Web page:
The Drop Ferrum Forge Falcon: A Great Knife That’s Hard to Use with One Hand

Rating: 7/10 ?
  • 1 - Absolute Hot Garbage
  • 2 - Sorta Lukewarm Garbage
  • 3 - Strongly Flawed Design
  • 4 - Some Pros, Lots Of Cons
  • 5 - Acceptably Imperfect
  • 6 - Good Enough to Buy On Sale
  • 7 - Great, But Not Best-In-Class
  • 8 - Fantastic, with Some Footnotes
  • 9 - Shut Up And Take My Money
  • 10 - Absolute Design Nirvana
Price: $125
The Ferrum Forge Falcon comes with a handy two-knife case and a polishing cloth.
The Ferrum Forge Falcon comes with a handy two-knife case and a polishing cloth. Andrew Heinzman

The Ferrum Forge Falcon is a staple of Drop’s custom knife catalog. In terms of build quality, it blows similarly priced flipper knives out of the water. In spite of its quality and versatility, the Falcon isn’t a perfect one-handed knife.

Here's What We Like

  • Great build quality
  • Shiny, sharp, even blade
  • Finger choil (indent) is a nice touch
  • Good for righties or lefties

And What We Don't

  • Pocket clip is too shallow
  • Doesn't come with a TR8 key
  • Difficult to close with one hand

Like Drop’s other pocket knives, the Falcon is built with attractive, durable materials. Its 3.9″ titanium handle has a soft satin finish, its mechanisms (bearings and such) feel controlled and tight, and its 2.9″ stainless blade is incredibly sharp, symmetrical, and shiny.

But expensive materials are useless if they aren’t used properly, and that’s where Ferrum Forge’s design comes into play. This knife is handsome, usable, and versatile. Its drop-point blade (which is good for slicing, not piercing) is crafted with a nice finger choil (the indent), and the thumb ramp features some jimping (bumps) for extra control. Its flipper tab feels substantial and strong, and it even features a reversible pocket clip for left-handed use.

As an EDC tool, the Falcon works quite well. Its drop-point blade is great for cutting boxes, cable ties, food, and wood. It feels weighty and easy to control, especially when held at the base of the blade with your finger in the choil. I could even see someone using the Falcon as a carving knife because it feels so balanced and strong in the hand.

A close-up of the Falcon's lockbar and pocket clip. The lockbar is located where you naturally rest your middle finger.
A close-up of the Falcon’s lockbar and pocket clip. The lockbar is located where you naturally rest your middle finger. Andrew Heinzman

But I do have a few problems with this knife’s design. While I don’t mind flipper mechanisms, the opening mechanism on the Falcon is a bit tight, mostly due to the lockbar’s position on the knife.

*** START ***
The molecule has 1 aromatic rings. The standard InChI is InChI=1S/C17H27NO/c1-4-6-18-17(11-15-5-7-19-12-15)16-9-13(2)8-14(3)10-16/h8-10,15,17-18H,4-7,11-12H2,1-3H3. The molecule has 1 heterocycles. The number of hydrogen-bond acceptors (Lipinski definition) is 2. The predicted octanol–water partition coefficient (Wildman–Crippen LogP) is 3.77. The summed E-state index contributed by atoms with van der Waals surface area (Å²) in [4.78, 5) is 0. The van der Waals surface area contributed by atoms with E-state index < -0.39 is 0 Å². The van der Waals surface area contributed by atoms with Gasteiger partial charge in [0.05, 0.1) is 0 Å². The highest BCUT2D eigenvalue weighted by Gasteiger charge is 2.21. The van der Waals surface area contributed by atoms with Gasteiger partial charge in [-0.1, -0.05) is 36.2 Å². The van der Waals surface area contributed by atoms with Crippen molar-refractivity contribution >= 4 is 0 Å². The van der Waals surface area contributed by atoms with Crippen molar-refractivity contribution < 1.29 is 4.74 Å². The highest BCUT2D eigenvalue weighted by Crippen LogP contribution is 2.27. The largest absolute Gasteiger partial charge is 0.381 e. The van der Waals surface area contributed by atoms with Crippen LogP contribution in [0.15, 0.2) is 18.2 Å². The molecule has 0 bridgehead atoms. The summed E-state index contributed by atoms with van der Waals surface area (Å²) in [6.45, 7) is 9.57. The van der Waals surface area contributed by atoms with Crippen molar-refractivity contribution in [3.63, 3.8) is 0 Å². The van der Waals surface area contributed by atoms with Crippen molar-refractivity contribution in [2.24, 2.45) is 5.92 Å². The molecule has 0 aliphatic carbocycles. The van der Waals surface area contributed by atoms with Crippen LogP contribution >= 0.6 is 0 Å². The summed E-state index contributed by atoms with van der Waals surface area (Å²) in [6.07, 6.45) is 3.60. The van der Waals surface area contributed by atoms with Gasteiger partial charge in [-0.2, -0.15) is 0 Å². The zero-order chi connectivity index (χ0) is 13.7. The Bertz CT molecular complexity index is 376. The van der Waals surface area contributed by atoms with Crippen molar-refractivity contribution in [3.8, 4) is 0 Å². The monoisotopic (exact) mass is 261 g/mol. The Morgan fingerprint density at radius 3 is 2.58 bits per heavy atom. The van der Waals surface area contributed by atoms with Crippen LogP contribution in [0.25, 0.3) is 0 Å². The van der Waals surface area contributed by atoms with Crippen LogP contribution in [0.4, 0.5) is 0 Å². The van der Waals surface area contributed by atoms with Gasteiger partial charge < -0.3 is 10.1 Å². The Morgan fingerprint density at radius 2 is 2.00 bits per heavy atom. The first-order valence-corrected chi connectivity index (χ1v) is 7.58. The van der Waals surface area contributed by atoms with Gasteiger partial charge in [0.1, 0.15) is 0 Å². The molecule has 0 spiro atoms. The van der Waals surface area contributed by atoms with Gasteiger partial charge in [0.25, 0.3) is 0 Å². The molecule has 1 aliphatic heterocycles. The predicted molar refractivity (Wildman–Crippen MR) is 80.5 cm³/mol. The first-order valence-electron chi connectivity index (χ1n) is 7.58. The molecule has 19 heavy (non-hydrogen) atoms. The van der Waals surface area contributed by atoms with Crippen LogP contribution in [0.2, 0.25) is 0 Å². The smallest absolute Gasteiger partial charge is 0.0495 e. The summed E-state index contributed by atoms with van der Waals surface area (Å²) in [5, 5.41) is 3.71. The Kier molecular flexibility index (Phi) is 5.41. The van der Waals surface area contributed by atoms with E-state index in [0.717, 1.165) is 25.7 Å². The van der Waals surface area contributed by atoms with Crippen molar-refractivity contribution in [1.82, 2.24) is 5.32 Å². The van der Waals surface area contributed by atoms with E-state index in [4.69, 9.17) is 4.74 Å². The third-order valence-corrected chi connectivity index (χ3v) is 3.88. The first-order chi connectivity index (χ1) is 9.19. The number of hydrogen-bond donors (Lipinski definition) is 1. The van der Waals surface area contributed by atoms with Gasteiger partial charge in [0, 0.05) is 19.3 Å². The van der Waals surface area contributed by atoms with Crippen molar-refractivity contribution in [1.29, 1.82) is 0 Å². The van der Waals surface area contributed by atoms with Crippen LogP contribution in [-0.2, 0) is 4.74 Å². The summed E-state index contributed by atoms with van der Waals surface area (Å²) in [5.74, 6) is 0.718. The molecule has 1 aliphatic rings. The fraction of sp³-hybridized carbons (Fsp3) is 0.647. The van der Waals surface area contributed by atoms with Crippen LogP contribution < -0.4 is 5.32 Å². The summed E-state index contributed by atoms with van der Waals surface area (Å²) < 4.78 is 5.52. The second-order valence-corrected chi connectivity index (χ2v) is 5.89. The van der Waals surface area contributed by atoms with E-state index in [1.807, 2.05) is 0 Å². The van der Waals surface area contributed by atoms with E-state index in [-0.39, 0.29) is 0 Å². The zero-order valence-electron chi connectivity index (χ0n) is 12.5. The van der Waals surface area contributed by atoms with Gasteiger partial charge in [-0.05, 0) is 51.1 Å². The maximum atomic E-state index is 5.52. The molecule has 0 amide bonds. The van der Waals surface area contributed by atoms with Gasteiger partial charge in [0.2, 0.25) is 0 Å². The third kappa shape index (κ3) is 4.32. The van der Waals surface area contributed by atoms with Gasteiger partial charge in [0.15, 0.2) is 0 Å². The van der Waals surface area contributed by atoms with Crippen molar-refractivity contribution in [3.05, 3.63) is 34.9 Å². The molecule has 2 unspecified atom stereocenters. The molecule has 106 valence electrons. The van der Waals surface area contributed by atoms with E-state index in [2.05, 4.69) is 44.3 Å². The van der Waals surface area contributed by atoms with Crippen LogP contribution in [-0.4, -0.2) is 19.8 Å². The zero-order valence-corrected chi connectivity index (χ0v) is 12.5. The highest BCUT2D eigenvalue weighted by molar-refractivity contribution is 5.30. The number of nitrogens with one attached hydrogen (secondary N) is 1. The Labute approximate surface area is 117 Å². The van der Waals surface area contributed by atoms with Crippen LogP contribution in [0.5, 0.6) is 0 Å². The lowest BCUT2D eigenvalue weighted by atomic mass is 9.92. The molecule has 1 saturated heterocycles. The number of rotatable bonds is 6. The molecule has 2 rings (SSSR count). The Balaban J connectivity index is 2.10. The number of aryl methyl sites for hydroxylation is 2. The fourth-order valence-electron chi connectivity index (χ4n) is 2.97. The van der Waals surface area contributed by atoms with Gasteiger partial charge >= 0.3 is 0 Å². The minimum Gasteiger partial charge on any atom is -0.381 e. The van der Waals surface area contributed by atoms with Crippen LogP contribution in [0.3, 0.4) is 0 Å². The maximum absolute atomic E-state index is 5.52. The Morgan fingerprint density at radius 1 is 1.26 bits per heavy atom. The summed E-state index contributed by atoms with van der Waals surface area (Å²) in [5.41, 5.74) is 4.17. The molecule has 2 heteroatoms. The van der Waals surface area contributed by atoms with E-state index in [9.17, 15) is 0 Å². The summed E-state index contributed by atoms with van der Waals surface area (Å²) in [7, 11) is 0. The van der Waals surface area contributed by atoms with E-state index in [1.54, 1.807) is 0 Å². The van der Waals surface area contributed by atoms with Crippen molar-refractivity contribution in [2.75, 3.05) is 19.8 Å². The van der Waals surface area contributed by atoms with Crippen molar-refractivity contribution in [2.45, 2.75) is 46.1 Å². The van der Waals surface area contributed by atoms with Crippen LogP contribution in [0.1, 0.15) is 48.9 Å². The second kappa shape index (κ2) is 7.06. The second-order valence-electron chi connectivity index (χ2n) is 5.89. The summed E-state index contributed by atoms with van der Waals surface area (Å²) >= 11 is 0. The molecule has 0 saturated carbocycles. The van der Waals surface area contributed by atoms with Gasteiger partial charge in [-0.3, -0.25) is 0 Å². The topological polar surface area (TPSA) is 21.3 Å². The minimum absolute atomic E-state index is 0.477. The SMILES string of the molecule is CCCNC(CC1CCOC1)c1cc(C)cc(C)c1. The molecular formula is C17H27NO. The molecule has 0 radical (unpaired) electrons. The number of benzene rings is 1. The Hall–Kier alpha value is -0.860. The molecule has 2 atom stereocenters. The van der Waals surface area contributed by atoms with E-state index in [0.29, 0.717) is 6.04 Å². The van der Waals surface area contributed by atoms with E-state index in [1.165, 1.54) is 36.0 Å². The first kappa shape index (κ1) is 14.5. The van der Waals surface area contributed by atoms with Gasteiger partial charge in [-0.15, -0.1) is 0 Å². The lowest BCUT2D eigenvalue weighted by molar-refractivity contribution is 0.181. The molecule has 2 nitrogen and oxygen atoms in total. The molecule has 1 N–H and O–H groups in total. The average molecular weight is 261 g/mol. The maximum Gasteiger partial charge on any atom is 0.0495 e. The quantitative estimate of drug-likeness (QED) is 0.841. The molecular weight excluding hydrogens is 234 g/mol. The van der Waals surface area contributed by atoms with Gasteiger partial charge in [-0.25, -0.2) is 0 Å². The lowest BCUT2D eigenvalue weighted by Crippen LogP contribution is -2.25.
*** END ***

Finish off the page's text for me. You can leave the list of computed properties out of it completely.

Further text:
The Falcon’s lockbar is located where you naturally rest your middle finger (or thumb, if you’re a lefty). Unless you consciously move your middle finger away from the lockbar, it adds lateral pressure to the knife and makes deployment feel way too tight.

To add insult to injury, the lockbar makes it difficult to close the Falcon with one hand. It takes a lot of pressure to push the thick titanium lockbar out from under the blade with your thumb, especially when your middle finger’s natural resting place is on the opposite side of the lockbar.

Thankfully, you can adjust the Falcon’s tension with a TR8 screwdriver (a tool which should be included with this $125 knife). But adjusting the tension only helps loosen the knife’s deployment—closing the knife is difficult regardless of the knife’s tension. (You can’t fine-tune the lockbar, and the screw on the lockbar just holds together a piece of metal, it doesn’t create any pressure or tension.)

I think Drop and Ferrum Forge tried to fix these issues by placing the pocket clip toward the center of the knife (overlapping the lockbar). But the pocket clip isn’t long enough to rest my fingers on while opening or closing the knife, and its position in the middle of the Falcon’s body means the knife doesn’t really go as deep in my pocket as I’d like.

The Falcon on the writer's desk.
Andrew Heinzman

All in all, the Falcon is a great knife with good build quality. It’s sharp, versatile, symmetrical, and strong. And it has a few nice features that are missing from other drop-point knives, like the deep finger choil and thumb jimping. As you’d expect from its $125 price tag, the Falcon is sure to impress your friends and last for a long time.

But it isn’t perfect. Unless you have the finger strength of a god, it’s difficult to confidently close the Falcon with just one hand. (I can do it, but not well enough to impress anybody.) In some situations, that may be what you’re looking for. This knife will never open up on its own, and it does work well as a two-handed knife.

Rating: 7/10
Price: $125

Here’s What We Like

  • Great build quality
  • Shiny, sharp, even blade
  • Finger choil (indent) is a nice touch
  • Good for righties or lefties

And What We Don't

  • Pocket clip is too shallow
  • Doesn't come with a TR8 key
  • Difficult to close with one hand

Andrew Heinzman Andrew Heinzman
Andrew is a writer for Review Geek and its sister site, How-To Geek. Like a jack-of-all-trades, he handles the writing and image editing for a mess of tech news articles, daily deals, product reviews, and complicated explainers. Read Full Bio »

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